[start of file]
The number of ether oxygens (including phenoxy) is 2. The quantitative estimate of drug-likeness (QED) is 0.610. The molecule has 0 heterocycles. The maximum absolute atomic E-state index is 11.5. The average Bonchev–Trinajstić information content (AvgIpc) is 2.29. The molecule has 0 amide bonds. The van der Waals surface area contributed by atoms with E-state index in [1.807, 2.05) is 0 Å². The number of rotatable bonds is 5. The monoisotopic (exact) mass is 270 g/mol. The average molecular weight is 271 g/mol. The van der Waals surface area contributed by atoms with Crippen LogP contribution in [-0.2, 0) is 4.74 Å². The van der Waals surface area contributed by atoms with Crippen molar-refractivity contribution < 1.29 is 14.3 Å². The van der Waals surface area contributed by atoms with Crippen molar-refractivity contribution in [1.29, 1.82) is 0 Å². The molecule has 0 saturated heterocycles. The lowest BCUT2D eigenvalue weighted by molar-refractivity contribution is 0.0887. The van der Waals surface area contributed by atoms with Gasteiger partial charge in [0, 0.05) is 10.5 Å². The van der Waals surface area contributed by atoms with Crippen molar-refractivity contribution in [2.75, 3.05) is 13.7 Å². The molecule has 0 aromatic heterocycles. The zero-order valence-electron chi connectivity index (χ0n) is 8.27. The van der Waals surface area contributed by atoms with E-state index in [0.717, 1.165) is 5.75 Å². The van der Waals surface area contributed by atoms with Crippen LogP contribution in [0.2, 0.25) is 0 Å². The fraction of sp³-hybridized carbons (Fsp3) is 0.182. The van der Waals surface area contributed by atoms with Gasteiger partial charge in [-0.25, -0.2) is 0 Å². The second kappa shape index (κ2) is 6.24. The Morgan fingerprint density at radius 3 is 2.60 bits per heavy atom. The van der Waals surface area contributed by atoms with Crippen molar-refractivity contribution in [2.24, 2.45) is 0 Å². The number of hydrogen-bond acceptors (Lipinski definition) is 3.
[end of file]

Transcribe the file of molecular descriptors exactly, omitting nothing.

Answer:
The number of ether oxygens (including phenoxy) is 2. The quantitative estimate of drug-likeness (QED) is 0.610. The molecule has 0 heterocycles. The maximum absolute atomic E-state index is 11.5. The average Bonchev–Trinajstić information content (AvgIpc) is 2.29. The molecule has 0 amide bonds. The van der Waals surface area contributed by atoms with E-state index in [1.807, 2.05) is 0 Å². The number of rotatable bonds is 5. The monoisotopic (exact) mass is 270 g/mol. The average molecular weight is 271 g/mol. The van der Waals surface area contributed by atoms with Crippen LogP contribution in [-0.2, 0) is 4.74 Å². The van der Waals surface area contributed by atoms with Crippen molar-refractivity contribution < 1.29 is 14.3 Å². The van der Waals surface area contributed by atoms with Crippen molar-refractivity contribution in [1.29, 1.82) is 0 Å². The molecule has 0 saturated heterocycles. The lowest BCUT2D eigenvalue weighted by molar-refractivity contribution is 0.0887. The van der Waals surface area contributed by atoms with Gasteiger partial charge in [0, 0.05) is 10.5 Å². The van der Waals surface area contributed by atoms with Crippen molar-refractivity contribution in [2.75, 3.05) is 13.7 Å². The molecule has 0 aromatic heterocycles. The zero-order valence-electron chi connectivity index (χ0n) is 8.27. The van der Waals surface area contributed by atoms with E-state index in [0.717, 1.165) is 5.75 Å². The van der Waals surface area contributed by atoms with Crippen LogP contribution in [0.2, 0.25) is 0 Å². The fraction of sp³-hybridized carbons (Fsp3) is 0.182. The van der Waals surface area contributed by atoms with Gasteiger partial charge in [-0.25, -0.2) is 0 Å². The second kappa shape index (κ2) is 6.24. The Morgan fingerprint density at radius 3 is 2.60 bits per heavy atom. The van der Waals surface area contributed by atoms with Crippen molar-refractivity contribution in [2.24, 2.45) is 0 Å². The number of hydrogen-bond acceptors (Lipinski definition) is 3.